Petersburg is an amazing and exciting city. It was founded in 1703
by Peter the Great, (hence the name). After regaining control of
this land from the Swedes, Peter built a grand city that was to
be the "most European" of any Russian city. It was the
capitol of Russia for more than 200 years and it's historic city
center is a UNESCO World Heritage Site. While we were only there
for the weekend, I have enough photos to choke a moose.
highly recommend a trip to St. Petersburg to anyone who asks but
there are some tips to remember that will make traveling there a
wee bit less harrowing.
ahead - Know where you will arrive and how to get to your lodging
from there. Arrange your transportation ahead of time. Taxi drivers
are often, but not always honest and the ones at the train station
are apparently not to be trusted. You can book a taxi in advance.
Knowing our hotel was close to the station, we attempted to hoof
it and got hopelessly lost. Thank God for the honest taxi driver
that happened into us. We were actually only about 5 minutes away,
but walking the wrong direction.
- Know how you will get to the sights you want to see from your
lodging. It's a big city folks. There is plenty of cheap public
transportation but the average bus driver knows little if any English.
While the charades we played with people in the subway system were
entertaining, it really didn't help us much.
a map of the city written in the Cyrillic alphabet. We all had
maps in Russian, but they were useless because the street signs
are written in the Cyrillic alphabet. Not similar at all.
- Russia was isolated for the better part of the 20th century. Realize
that virtually NO ONE speaks English and deal with it. Many of those
that do, speak only "tourism" English. If you have the
opportunity to go with someone who is familiar with the language,
are a big, fat, slow-moving target. Plan accordingly. It's still
the wild west over there. Be smart.
following are sites in St. Petersburg that are simply not to be
on the Spilled Blood
Church on the Spilled Blood was built from 1883 to 1907 to
mark the spot of the assassination of tzar Alexander II. Ironically,
Alexander was a reformist who was sympathetic to the typical Russian
peasant and subsequent rulers cracked down hard upon dissenters.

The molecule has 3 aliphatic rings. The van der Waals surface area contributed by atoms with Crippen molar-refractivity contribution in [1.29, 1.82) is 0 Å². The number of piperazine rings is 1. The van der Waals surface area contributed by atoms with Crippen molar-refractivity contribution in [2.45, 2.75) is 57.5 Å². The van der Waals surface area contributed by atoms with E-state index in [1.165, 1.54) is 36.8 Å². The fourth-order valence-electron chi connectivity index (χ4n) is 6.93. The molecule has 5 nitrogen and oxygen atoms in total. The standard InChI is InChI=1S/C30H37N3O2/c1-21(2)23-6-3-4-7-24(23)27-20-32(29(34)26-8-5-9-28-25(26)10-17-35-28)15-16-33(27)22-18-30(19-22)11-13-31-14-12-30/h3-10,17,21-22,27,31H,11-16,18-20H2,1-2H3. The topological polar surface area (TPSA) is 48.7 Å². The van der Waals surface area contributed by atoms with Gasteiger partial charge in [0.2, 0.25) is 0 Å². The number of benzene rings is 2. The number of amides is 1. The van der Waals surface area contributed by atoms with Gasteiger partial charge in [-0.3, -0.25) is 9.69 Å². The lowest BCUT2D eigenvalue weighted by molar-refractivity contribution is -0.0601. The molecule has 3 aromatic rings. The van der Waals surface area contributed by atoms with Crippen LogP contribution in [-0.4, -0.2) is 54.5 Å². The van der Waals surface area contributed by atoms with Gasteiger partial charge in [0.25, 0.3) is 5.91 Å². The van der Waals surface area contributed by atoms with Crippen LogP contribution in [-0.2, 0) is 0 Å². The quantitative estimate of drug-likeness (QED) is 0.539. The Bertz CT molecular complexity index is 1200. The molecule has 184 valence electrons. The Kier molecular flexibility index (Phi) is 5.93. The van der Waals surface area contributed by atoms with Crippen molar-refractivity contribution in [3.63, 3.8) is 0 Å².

It's official name is the Church of the Resurrection, though it
also goes by Cathedral of the Ascension, Church of Our Savior on
the Blood and other monikers as well.
Alfred Parland won the design competition that stipulated only the
the church be designed in a purely Russian 17th century design.
Very similar to St Basil's Cathedral in Moscow, the interior is
decorated even more lavishly than the exterior with several thousand
square yards of Russian marble and at least 20 different local minerals.
The cathedral was spared demolition after the communist revolution
only because the large rooms and tall ceilings provided much need
warehouse space. Fully restored it is impossible to do it justice
with a camera.
Peter & Paul Cathedral & Fortress
defeating the Swedes in 1703, the first order of business was to
build a fort. The St Peter & Paul Fortress was the first
structure built in St Petersburg. The unique cathedral, designed
by Domenico Trezzini, was completed in 1733. All the Russian tzars
from Peter I to Alexander III are buried beneath the cathedral.
Even Tzar Nicholas II and family were re-interred in the cathedral
80 years after their deaths. Gaudy is the only appropriate term
for the interior of this grand structure, but that is what we would
expect in a church for a 17th century tzar.
over 3 million exhibits, The Hermitage is the worlds 2nd
largest museum, (I believe the Smithsonian is the largest). The
Winter Palace is the primary building but just one of six structures
that make up the museum. They also have branches in Las Vegas and
Amsterdam. According to Wikipedia, it holds the Guiness world record
for the largest collection of paintings even after the soviets sold
about 2000 paintings deemed "bourgeois"
museum was founded in 1764 by Empress Catherine and is also one
of the oldest museums. The original works were given to the state
to settle unpaid debts. Of course in the early days, few people
except the emperor and empress ever saw the ever increasing collection
of art. In 1852 a new public museum was built to house the collection
and is widely thought to be the world's first structure built for
that express purpose. After the Soviet revolution, the museum became
property of the state and many formerly private collections were
added to the museum, including works taken from western Europe by
the nazis and later obtained by the Soviets.
hint: The museum is so vast, one can never expect to see everything.
Pick the artists and types of work you are most interested in and
see those fist. Then allow yourself to wander aimlessly through
the halls and soak it all in.
All photos on this page are originals by & copyrighted by Daren
Willden, unless otherwise stated.
All rights reserved. Permission required to use